These two postcards, serial nos. 11509 F and 11530 A in the Rotary Photographic Series, published in London during 1909 by the Rotary Photographic Co Ltd, show Ellaline Terriss (left) as she appeared as the Duc de Richelieu in the musical play, The Dashing Little Duke, by Miss Terriss’s husband, Seymour Hicks, with lyrics by Ardian Ross and music by Frank E. Tours. The production, the cast of which also included Hayden Coffin, Courtice Pounds, Elizabeth Firth and Coralie Blythe, opened at the Hicks Theatre (now the Gielgud), London, on 17 February 1909 following an out of town trial at the Theatre Royal, Nottingham. It ran for a disappointing 95 performances. The postcard on the right shows Miss Terriss in private life with a ‘Duc de Richelieu’ doll.


H. Robert Averell, grandson of Jenny Lind, on tour in the United Kingdom during 1908 in The Girls of Gottenberg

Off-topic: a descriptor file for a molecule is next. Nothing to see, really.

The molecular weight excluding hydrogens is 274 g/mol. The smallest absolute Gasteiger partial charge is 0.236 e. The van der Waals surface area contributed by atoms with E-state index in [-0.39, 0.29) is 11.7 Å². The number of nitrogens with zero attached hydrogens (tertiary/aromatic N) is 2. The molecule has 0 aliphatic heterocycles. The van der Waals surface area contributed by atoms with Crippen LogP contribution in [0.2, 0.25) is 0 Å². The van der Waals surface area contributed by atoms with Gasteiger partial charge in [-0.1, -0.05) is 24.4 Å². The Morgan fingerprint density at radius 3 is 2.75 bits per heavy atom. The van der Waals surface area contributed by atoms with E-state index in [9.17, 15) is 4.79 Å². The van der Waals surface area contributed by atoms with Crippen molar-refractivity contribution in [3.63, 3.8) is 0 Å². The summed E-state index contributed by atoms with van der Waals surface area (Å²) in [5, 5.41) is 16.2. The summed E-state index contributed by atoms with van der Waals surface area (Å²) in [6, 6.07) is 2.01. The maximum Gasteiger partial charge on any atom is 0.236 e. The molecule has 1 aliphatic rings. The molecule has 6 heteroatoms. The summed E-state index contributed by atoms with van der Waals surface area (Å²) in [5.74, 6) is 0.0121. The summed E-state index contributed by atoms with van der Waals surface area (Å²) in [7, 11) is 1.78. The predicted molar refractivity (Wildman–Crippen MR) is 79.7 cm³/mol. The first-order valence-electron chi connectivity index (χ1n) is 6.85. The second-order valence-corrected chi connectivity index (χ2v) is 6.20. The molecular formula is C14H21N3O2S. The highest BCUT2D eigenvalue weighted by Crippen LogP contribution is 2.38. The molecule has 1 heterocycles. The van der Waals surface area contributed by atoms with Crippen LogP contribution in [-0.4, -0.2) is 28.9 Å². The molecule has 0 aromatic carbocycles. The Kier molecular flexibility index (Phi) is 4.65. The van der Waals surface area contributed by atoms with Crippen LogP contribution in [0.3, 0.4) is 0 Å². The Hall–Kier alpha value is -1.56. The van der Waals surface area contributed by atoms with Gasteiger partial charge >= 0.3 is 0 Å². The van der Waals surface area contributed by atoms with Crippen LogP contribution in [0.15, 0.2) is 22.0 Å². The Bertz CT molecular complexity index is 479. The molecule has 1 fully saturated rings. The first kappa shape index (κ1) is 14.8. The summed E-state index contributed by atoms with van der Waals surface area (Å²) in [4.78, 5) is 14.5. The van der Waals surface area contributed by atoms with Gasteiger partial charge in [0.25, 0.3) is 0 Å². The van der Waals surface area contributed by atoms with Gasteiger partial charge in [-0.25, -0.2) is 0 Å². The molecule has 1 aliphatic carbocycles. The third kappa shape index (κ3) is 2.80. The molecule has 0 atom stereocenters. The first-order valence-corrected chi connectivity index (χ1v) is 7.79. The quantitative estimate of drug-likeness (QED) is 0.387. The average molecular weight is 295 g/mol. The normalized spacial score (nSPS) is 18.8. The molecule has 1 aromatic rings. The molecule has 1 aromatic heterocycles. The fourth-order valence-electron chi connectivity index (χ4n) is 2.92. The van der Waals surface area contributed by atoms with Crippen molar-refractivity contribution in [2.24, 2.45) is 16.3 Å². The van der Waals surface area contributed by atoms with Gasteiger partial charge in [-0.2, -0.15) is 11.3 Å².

February 12, 2014

H. Robert Averell (1885-1913), English actor and singer, as he appeared on tour in the United Kingdom during 1908 in the role of Prince Otto in George Dance’s The Girls of Gottenberg company. The part was first played by George Grossmith junior in the original production of The Girls of Gottenberg at the Gaiety Theatre, London (15 May 1907).
(photo: Foulsham & Banfield, London, 1908; postcard published by The Rotary Photographic Co Ltd, London, in the Rotary Photographic Series, no. 2356 B)

The promising young actor known as H. Robert Averell (and sometimes as Robert Averell) was born Walter Averell Lind Goldschmidt in Kensington, London, on 4 May 1885. He was the son of Walter Otto Goldschmidt (1854-1929) and his first wife, Mary Julia (née Daniell, 1859-?), who were married in 1884 and acrimoniously separated ten years later. Averell was therefore the grandson of Jenny Lind (1820-1887), the celebrated soprano known ‘The Swedish Nightingale,’ his father being her eldest child by her husband, the German-born musician, Otto Moritz David Goldschmidt (1829-1907).